Epipsychidion

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Shelley Society, 1887 - 66 pages
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Page 8 - All that is insupportable in thee Of light, and love, and immortality! Sweet Benediction in the eternal Curse ! Veiled Glory of this lampless Universe! Thou Moon beyond the clouds ! Thou living Form Among the Dead! Thou Star above the Storm! Thou Wonder, and thou Beauty, and thou Terror! Thou Harmony of Nature's art! Thou Mirror In whom, as in the splendour of the Sun, All shapes look glorious which thou gazest on!
Page xxxvi - One hope within two wills, one will beneath Two overshadowing minds, one life, one death, One Heaven, one Hell, one immortality, And one annihilation. Woe is me! The winged words on which my soul would pierce Into the height of Love's rare Universe, Are chains of lead around its flight of fire. — I pant, I sink, I tremble, I expire! Weak Verses, go, kneel at your Sovereign's feet, And say : — 'We are the masters of thy slave; 'What wouldest thou with us and ours and thine?
Page lviii - Midst others of less note, came one frail Form, A phantom among men; companionless As the last cloud of an expiring storm Whose thunder is its knell; he, as I guess, Had gazed on Nature's naked loveliness, Actaeon-like, and now he fled astray With feeble steps o'er the world's wilderness, And his own thoughts, along that rugged way, Pursued, like raging hounds, their father and their prey.
Page lviii - Is it not broken? On the withering flower The killing sun smiles brightly: on a cheek The life can burn in blood, even while the heart may break.
Page lviii - A pardlike Spirit beautiful and swift — A Love in desolation masked ; — a Power Girt round with weakness ; — it can scarce uplift The weight of the superincumbent hour...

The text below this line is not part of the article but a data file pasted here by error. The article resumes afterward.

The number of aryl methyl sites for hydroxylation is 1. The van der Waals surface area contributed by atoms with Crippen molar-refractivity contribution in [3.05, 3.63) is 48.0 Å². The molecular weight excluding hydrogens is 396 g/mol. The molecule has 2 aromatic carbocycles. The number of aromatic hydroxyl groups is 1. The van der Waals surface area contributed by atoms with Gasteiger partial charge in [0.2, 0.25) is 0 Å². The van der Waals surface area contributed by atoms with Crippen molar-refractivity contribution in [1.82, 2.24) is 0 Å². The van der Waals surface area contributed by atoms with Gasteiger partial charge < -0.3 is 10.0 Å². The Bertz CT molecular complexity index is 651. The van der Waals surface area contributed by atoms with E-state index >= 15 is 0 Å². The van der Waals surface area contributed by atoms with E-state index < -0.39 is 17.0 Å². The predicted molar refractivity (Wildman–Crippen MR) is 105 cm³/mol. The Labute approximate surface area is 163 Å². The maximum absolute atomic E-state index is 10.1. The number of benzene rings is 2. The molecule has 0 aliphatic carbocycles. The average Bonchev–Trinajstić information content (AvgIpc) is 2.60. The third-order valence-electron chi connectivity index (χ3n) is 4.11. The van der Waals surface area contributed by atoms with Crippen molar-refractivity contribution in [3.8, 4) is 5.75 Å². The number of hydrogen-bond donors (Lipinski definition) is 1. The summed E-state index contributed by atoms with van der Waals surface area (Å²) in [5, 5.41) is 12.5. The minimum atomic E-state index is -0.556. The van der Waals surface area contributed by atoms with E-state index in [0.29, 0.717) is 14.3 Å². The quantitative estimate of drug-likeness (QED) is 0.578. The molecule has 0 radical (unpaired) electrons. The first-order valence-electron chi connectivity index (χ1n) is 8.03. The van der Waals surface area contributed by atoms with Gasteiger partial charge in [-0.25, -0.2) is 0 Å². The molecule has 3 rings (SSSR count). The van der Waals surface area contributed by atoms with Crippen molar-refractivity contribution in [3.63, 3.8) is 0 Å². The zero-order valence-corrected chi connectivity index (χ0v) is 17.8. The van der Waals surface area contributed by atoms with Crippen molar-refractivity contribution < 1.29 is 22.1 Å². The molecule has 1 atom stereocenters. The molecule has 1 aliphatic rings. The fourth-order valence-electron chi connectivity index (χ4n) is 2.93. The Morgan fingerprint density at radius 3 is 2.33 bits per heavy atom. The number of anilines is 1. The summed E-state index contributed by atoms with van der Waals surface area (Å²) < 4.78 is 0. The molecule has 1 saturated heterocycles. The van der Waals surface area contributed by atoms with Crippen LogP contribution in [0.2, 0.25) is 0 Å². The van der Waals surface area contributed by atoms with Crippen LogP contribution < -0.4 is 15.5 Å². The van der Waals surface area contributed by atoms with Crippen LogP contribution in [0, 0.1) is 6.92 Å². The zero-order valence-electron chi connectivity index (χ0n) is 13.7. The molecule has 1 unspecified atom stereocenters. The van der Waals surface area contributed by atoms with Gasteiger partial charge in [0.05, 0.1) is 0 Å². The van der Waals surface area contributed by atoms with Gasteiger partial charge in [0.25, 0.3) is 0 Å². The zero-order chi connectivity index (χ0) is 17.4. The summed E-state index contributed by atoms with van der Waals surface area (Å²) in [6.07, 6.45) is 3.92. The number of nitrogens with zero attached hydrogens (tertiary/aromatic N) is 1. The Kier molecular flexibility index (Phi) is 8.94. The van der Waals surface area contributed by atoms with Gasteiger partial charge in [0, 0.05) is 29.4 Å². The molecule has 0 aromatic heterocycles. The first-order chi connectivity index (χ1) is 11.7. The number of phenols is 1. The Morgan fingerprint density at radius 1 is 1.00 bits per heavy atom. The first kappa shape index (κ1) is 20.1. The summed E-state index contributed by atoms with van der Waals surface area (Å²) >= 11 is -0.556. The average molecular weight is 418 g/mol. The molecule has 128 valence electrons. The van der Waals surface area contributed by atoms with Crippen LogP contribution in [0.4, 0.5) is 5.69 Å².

Page 28 - The future from its cradle, and the past Out of its grave, and make the present last In thoughts and joys which sleep but cannot die, Folded within their own eternity. Our simple life wants little, and true taste Hires not the pale drudge Luxury to waste The scene it would adorn ; and therefore still Nature with all her children haunts the hill.
Page xlvi - If we reason we would be understood; if we imagine we would that the airy children of our brain were born anew within another's; if we feel we would that another's nerves should vibrate to our own, that the beams of their eyes should kindle at once and mix and melt into our own ; that lips of motionless ice should not reply to lips quivering and burning with the heart's best blood: — this is Love.
Page 13 - We — are we not formed, as notes of music are, For one another, though dissimilar? Such difference without discord as can make Those sweetest sounds in which all spirits shake, As trembling leaves in a continuous air.
Page 23 - Emily, A ship is floating in the harbour now, A wind is hovering o'er the mountain's brow , There is a path on the sea's azure floor, No keel has ever ploughed that path before...
Page 30 - As mountain-springs under the morning sun. We shall become the same, we shall be one Spirit within two frames, oh! wherefore two ? One passion in twin-hearts, which grows and grew, Till like two meteors of expanding flame...

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